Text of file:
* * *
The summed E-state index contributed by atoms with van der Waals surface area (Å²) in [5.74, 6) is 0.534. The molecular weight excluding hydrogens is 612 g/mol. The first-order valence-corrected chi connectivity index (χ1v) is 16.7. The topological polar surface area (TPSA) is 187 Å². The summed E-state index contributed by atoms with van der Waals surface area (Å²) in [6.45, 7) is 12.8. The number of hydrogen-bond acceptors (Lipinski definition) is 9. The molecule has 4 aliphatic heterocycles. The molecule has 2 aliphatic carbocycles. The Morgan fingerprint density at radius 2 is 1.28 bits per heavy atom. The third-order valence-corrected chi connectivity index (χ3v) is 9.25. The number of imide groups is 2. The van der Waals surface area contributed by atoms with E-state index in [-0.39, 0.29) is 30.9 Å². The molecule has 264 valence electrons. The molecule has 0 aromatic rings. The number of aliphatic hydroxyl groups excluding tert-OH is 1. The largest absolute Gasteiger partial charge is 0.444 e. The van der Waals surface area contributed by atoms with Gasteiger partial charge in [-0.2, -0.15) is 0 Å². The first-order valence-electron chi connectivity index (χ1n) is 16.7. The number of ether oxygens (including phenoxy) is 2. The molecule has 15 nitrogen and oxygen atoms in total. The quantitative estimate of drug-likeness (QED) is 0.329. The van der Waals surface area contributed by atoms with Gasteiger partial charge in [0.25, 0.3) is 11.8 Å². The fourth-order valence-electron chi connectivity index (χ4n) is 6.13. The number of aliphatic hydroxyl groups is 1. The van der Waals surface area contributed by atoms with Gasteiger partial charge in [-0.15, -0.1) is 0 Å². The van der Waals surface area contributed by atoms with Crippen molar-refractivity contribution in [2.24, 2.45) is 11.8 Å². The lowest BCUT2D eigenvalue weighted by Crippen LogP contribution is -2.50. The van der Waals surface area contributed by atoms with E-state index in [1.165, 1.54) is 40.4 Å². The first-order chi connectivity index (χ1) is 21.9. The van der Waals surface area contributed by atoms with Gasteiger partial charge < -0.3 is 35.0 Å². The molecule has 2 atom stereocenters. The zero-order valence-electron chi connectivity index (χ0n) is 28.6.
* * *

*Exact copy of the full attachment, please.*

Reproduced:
The summed E-state index contributed by atoms with van der Waals surface area (Å²) in [5.74, 6) is 0.534. The molecular weight excluding hydrogens is 612 g/mol. The first-order valence-corrected chi connectivity index (χ1v) is 16.7. The topological polar surface area (TPSA) is 187 Å². The summed E-state index contributed by atoms with van der Waals surface area (Å²) in [6.45, 7) is 12.8. The number of hydrogen-bond acceptors (Lipinski definition) is 9. The molecule has 4 aliphatic heterocycles. The molecule has 2 aliphatic carbocycles. The Morgan fingerprint density at radius 2 is 1.28 bits per heavy atom. The third-order valence-corrected chi connectivity index (χ3v) is 9.25. The number of imide groups is 2. The van der Waals surface area contributed by atoms with E-state index in [-0.39, 0.29) is 30.9 Å². The molecule has 264 valence electrons. The molecule has 0 aromatic rings. The number of aliphatic hydroxyl groups excluding tert-OH is 1. The largest absolute Gasteiger partial charge is 0.444 e. The van der Waals surface area contributed by atoms with Gasteiger partial charge in [-0.2, -0.15) is 0 Å². The first-order valence-electron chi connectivity index (χ1n) is 16.7. The number of ether oxygens (including phenoxy) is 2. The molecule has 15 nitrogen and oxygen atoms in total. The quantitative estimate of drug-likeness (QED) is 0.329. The van der Waals surface area contributed by atoms with Gasteiger partial charge in [0.25, 0.3) is 11.8 Å². The fourth-order valence-electron chi connectivity index (χ4n) is 6.13. The number of aliphatic hydroxyl groups is 1. The van der Waals surface area contributed by atoms with Gasteiger partial charge in [-0.15, -0.1) is 0 Å². The van der Waals surface area contributed by atoms with Crippen molar-refractivity contribution in [2.24, 2.45) is 11.8 Å². The lowest BCUT2D eigenvalue weighted by Crippen LogP contribution is -2.50. The van der Waals surface area contributed by atoms with E-state index in [1.165, 1.54) is 40.4 Å². The first-order chi connectivity index (χ1) is 21.9. The van der Waals surface area contributed by atoms with Gasteiger partial charge < -0.3 is 35.0 Å². The molecule has 2 atom stereocenters. The zero-order valence-electron chi connectivity index (χ0n) is 28.6.